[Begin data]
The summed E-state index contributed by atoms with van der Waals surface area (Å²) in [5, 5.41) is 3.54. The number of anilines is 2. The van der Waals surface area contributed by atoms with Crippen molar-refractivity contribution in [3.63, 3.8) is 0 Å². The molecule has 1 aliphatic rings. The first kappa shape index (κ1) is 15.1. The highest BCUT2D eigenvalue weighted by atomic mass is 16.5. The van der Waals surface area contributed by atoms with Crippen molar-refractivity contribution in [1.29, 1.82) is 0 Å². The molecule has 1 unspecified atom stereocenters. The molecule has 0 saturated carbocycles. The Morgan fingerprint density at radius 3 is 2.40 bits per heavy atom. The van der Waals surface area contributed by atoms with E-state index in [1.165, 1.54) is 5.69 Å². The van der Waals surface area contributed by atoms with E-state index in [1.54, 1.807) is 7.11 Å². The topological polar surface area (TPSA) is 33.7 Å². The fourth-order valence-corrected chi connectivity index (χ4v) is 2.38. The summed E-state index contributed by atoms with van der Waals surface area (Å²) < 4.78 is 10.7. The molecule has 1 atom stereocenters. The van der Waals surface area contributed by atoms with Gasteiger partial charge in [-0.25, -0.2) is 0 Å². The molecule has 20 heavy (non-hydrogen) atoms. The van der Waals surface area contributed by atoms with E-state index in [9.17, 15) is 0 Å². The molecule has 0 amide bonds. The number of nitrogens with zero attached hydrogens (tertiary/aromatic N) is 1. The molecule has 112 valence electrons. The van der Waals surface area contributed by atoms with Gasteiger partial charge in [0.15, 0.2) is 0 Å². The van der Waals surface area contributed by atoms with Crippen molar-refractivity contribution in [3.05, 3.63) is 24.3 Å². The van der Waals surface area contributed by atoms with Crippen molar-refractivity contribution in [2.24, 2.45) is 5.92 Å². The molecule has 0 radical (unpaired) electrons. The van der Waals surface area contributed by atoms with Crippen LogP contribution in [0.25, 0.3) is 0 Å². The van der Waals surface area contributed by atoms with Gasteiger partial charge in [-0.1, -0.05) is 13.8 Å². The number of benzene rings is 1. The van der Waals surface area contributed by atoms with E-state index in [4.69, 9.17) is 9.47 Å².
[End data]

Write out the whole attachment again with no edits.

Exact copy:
The summed E-state index contributed by atoms with van der Waals surface area (Å²) in [5, 5.41) is 3.54. The number of anilines is 2. The van der Waals surface area contributed by atoms with Crippen molar-refractivity contribution in [3.63, 3.8) is 0 Å². The molecule has 1 aliphatic rings. The first kappa shape index (κ1) is 15.1. The highest BCUT2D eigenvalue weighted by atomic mass is 16.5. The van der Waals surface area contributed by atoms with Crippen molar-refractivity contribution in [1.29, 1.82) is 0 Å². The molecule has 1 unspecified atom stereocenters. The molecule has 0 saturated carbocycles. The Morgan fingerprint density at radius 3 is 2.40 bits per heavy atom. The van der Waals surface area contributed by atoms with E-state index in [1.165, 1.54) is 5.69 Å². The van der Waals surface area contributed by atoms with E-state index in [1.54, 1.807) is 7.11 Å². The topological polar surface area (TPSA) is 33.7 Å². The fourth-order valence-corrected chi connectivity index (χ4v) is 2.38. The summed E-state index contributed by atoms with van der Waals surface area (Å²) < 4.78 is 10.7. The molecule has 1 atom stereocenters. The van der Waals surface area contributed by atoms with Gasteiger partial charge in [-0.25, -0.2) is 0 Å². The molecule has 20 heavy (non-hydrogen) atoms. The van der Waals surface area contributed by atoms with E-state index in [9.17, 15) is 0 Å². The molecule has 0 amide bonds. The number of nitrogens with zero attached hydrogens (tertiary/aromatic N) is 1. The molecule has 112 valence electrons. The van der Waals surface area contributed by atoms with Gasteiger partial charge in [0.15, 0.2) is 0 Å². The van der Waals surface area contributed by atoms with Crippen molar-refractivity contribution in [3.05, 3.63) is 24.3 Å². The van der Waals surface area contributed by atoms with Crippen molar-refractivity contribution in [2.24, 2.45) is 5.92 Å². The molecule has 0 radical (unpaired) electrons. The van der Waals surface area contributed by atoms with Crippen LogP contribution in [0.25, 0.3) is 0 Å². The van der Waals surface area contributed by atoms with Gasteiger partial charge in [-0.1, -0.05) is 13.8 Å². The number of benzene rings is 1. The van der Waals surface area contributed by atoms with E-state index in [4.69, 9.17) is 9.47 Å².